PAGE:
GK: Thomas has two very famous passages wherein he does this: De Potentia Dei, qu. 3, art. 4 and Summa Theologiae, Ia, qu. 44, art. 2. Therein Thomas traces the trajectory of philosophical reflection on the nature of creation from the Presocratics onwards. As he goes through this history he considers the adequacy of each position against the backdrop of his metaphysics of esse. The extent to which a position approaches a consideration of essewill determine the extent to which that position reaches the truth about creation.
Creation is the origin of esse in things so that without that things would be nothing. In reading the history of philosophy Thomas argues that we have fine accounts of how things are this rather than that, or this kind of thing rather than that kind of thing; but it is only when we get to a consideration of essethat we can explain why there is something rather than nothing. Once we do that we are at an acceptable notion of creation and the agent of that will be the agent that can originate esse, which is of course He in which essence and esseare identical.
3:16: How do you account for the nature of creation and how we should understand the idea of being created ex nihilo?
GK: Creation is the origination of esse in things, more explicitly it is the production of the total substance in being. So let’s take a putative substance, e.g. a man. That man is composed of matter and form, but he does not exist unless he has esse. The creation of that man would be the production of that man in being so that he does have esse, and all of his substantial components, i.e. matter and form, are co-created with him.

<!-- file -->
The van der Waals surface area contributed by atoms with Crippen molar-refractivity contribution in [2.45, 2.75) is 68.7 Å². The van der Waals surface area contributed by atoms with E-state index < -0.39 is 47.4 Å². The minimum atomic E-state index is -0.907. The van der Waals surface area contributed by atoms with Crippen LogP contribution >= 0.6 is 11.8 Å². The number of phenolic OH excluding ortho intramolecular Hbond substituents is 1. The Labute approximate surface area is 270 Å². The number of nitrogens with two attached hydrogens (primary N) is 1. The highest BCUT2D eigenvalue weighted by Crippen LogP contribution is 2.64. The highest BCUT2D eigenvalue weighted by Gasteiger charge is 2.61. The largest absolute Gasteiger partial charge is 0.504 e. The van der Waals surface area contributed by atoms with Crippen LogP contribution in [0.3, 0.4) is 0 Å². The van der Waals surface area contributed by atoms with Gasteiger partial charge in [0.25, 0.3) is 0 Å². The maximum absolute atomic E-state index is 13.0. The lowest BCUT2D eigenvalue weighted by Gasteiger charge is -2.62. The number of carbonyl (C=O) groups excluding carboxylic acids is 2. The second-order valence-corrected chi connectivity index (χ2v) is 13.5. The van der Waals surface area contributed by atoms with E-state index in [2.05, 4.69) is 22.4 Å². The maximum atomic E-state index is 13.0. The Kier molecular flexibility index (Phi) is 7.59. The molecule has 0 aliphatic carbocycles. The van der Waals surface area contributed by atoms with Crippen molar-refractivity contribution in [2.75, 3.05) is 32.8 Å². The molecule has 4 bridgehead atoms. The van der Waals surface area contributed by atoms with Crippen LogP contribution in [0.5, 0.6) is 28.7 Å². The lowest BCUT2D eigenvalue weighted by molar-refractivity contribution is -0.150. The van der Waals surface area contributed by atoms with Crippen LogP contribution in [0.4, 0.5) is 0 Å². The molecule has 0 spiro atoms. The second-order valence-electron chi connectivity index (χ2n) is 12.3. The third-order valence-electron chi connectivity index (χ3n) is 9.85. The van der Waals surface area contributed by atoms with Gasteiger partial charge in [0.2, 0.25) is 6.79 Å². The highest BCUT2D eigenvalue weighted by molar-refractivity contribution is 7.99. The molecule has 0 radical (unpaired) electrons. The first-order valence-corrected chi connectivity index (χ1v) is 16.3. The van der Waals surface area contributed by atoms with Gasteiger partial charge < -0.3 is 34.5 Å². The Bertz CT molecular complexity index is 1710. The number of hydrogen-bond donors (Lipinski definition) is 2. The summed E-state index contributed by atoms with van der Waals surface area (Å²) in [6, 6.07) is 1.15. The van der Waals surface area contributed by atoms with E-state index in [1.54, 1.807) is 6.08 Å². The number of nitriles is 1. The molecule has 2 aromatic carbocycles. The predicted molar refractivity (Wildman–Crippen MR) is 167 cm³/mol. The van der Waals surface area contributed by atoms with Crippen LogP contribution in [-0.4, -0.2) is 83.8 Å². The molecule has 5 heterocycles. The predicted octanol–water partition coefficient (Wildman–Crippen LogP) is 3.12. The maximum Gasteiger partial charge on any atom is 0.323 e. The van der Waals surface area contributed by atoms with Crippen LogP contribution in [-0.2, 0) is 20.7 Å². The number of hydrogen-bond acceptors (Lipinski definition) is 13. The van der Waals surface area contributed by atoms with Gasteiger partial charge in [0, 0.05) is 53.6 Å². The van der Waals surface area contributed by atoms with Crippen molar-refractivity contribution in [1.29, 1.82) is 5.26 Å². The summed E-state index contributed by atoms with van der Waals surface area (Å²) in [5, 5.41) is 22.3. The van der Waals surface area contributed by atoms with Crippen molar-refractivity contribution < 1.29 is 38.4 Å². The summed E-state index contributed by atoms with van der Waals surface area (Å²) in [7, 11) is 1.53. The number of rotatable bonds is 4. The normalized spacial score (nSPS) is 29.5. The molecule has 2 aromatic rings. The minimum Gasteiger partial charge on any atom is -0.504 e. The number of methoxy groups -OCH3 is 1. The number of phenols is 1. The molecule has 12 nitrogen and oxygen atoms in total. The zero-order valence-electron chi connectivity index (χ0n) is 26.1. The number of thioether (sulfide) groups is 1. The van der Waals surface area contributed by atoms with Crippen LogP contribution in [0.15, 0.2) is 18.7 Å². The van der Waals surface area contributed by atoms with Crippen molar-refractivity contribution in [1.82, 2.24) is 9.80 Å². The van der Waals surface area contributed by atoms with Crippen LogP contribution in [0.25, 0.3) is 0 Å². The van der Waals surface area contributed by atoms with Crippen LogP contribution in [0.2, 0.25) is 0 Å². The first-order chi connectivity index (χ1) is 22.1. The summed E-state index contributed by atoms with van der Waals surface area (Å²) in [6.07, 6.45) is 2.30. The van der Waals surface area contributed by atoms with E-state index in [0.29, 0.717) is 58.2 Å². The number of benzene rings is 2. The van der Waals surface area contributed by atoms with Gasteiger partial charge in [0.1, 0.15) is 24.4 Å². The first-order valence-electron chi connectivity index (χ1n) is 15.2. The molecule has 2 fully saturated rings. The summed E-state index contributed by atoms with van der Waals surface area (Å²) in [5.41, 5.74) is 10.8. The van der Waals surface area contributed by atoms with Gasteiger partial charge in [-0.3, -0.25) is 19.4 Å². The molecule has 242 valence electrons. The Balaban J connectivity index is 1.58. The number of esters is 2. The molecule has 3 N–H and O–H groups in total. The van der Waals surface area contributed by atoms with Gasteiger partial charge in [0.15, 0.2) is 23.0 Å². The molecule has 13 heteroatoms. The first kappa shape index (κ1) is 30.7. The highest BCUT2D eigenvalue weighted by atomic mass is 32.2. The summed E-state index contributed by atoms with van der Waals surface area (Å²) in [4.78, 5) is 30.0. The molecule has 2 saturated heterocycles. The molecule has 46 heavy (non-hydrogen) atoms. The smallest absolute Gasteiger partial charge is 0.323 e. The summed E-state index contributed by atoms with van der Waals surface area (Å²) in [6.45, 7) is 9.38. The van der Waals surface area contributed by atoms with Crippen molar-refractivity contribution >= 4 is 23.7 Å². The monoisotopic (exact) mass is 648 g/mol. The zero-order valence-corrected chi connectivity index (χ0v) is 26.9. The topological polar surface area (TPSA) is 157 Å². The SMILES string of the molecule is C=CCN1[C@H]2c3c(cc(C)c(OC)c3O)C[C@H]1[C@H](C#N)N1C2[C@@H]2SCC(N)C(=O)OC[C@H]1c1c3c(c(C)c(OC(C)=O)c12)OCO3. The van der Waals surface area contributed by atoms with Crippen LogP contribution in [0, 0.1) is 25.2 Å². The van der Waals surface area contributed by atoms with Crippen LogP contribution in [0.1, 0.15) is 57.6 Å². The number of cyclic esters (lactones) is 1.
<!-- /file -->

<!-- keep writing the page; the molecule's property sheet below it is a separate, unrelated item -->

Creation ex nihilo is twofold. On the side of the agent of creation, creation is ex nihilo insofar as God makes use of nothing in creating. He is pure esse, and so in originating esse He does so by means of His own resources, i.e. by His own esse. On the side of the creature, the creature does not naturally exist, i.e. it does not exist in virtue of what it is; it is naturally nothing. Yet the creature happens to have esse. Hence the creature is ex nihilo insofar as in being created it steps out from nothing and is an existing thing.
3:16: When talk is of a primary cause it sounds like we’re talking about the first in a linear causal chain, but this is a mistake in regards this Thomist metaphysical view isn’t it?
GK: If we go back to the per se causal series outlined in my answer earlier this becomes clearer. Consider once again the cause of the motion of the hand-stick-stone, it is the mental agent. The mental agent is such that it has the causality of the series in itself and originates that causality in the series. The example is a fairly innocuous one simply to show how the metaphysics of the series works. But what it shows is that to be a primary cause in the series is not to be first, but to be what has the causality essentially. This does not mean that the primary cause is caused in no respect; it only means that it is uncaused in respect of the series in question. It is only when we have some absolute causality property without which there would be nothing (such as esse) that the primary cause of that is uncaused in no respect, since there is nothing to which it is subject.
3:16: So what is actually originated by God’s act of creation?